- The United Nations is considering a global treaty on plastic pollution, but two of the world's biggest contributors aren't on board. Last week at a virtual conference, two-thirds of UN member states said they're open to a sort of Paris Accord of plastic, but the U.S. and the U.K. remain on the sidelines. The U.S. position may change when president-elect Joe Biden takes office next year.
- The world's only known white giraffe has been fitted with a GPS tracking device to help protect it from poachers. The young male lives in the Ishaqbini Hirola Conservancy in Kenya and has a genetic condition called leucism, which causes a partial loss of skin pigmentation. Its rare colour makes it a target for poachers — earlier this year, a mother and calf with the same colouring were killed by poachers in the conservancy. The GPS tracker has been attached to the giraffe's horns, and will send out a signal every hour so rangers know its location.
New passive house residence at U of T will use heat from students' laptops, fridges
Construction began this month on a new student residence building at the University of Toronto's Scarborough campus — but this is no ordinary residence. The building happens to be one of the largest passive house projects in North America.
Passive house is a building model that's incredibly environmentally friendly because the structure is well-insulated and harnesses the heat generated within the building. As a result, maintaining indoor air temperature requires very little energy.
Although the up-front costs for such a structure can be about 10 per cent higher than a conventional building, annual fuel use for heating and cooling can be 80 to 90 per cent lower, according to the non-profit Passive House Canada.
"We know that one of the fastest ways to reduce greenhouse gas emissions is to make sure that buildings are done to a very high [energy] standard," said Chris Ballard, CEO of Passive House Canada. He said the model also prioritizes comfort and healthy air.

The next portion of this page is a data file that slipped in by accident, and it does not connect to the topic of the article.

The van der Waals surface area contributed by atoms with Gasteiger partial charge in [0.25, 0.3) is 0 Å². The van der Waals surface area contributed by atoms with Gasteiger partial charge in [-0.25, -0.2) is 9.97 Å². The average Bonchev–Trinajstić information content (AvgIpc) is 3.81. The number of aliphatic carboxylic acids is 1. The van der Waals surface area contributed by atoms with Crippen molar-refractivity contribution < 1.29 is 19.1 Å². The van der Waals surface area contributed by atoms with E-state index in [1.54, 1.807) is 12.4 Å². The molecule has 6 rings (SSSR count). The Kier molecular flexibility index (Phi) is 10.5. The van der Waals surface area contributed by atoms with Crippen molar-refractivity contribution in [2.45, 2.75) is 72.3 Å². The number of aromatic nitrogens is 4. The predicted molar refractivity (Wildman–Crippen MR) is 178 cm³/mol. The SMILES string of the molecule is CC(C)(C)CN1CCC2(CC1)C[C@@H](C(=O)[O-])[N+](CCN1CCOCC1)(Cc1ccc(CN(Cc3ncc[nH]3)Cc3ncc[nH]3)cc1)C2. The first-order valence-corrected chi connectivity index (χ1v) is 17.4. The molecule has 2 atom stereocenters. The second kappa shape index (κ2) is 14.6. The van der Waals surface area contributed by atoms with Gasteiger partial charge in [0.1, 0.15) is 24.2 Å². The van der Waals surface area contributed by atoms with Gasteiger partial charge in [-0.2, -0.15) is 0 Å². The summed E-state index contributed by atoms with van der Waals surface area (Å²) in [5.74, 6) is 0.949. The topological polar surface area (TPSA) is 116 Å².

"There are no buildings that are more comfortable — to live in, to work in, to go to school in," he said. "The passive house comfort standard beats everything else hands down."
The passive house design model is well-known in Europe and is gaining traction in North America for single homes and larger buildings.
U of T's new passive house residence in Scarborough, which is scheduled to open in the fall of 2023, will accommodate 750 students. The design takes into account the heat generated by all those student bodies, as well as energy from their laptops, lights, TVs and refrigerators.
"All of that electrical equipment actually gives off heat," said Lois Arena, a passive house consultant who worked on the UTSC residence. The well-insulated building — a design that includes triple-pane windows — holds all that heat inside.
In fact, the design is so efficient, said Arena, that one of the biggest challenges with such a large project is cooling the building — even in colder months.
"You'll need [cooling] further into October and probably in March," she said. However, less energy will be needed to cool the building because the inside air temperature doesn't fluctuate as much.
The additional insulation doesn't mean there's no airflow. On the contrary — the passive house model ensures a constant supply of fresh, filtered air for each individual unit.
"You're not pulling in any stale air from your neighbour's apartment," Arena said, because every unit has its own ventilation system. This system also transfers heat and moisture from the old air that's being swapped for fresh air, which again reduces energy and maintains a consistent humidity.
"Passive house is really set up to deal with the situation that we're in," Arena said.
— Menaka Raman-Wilms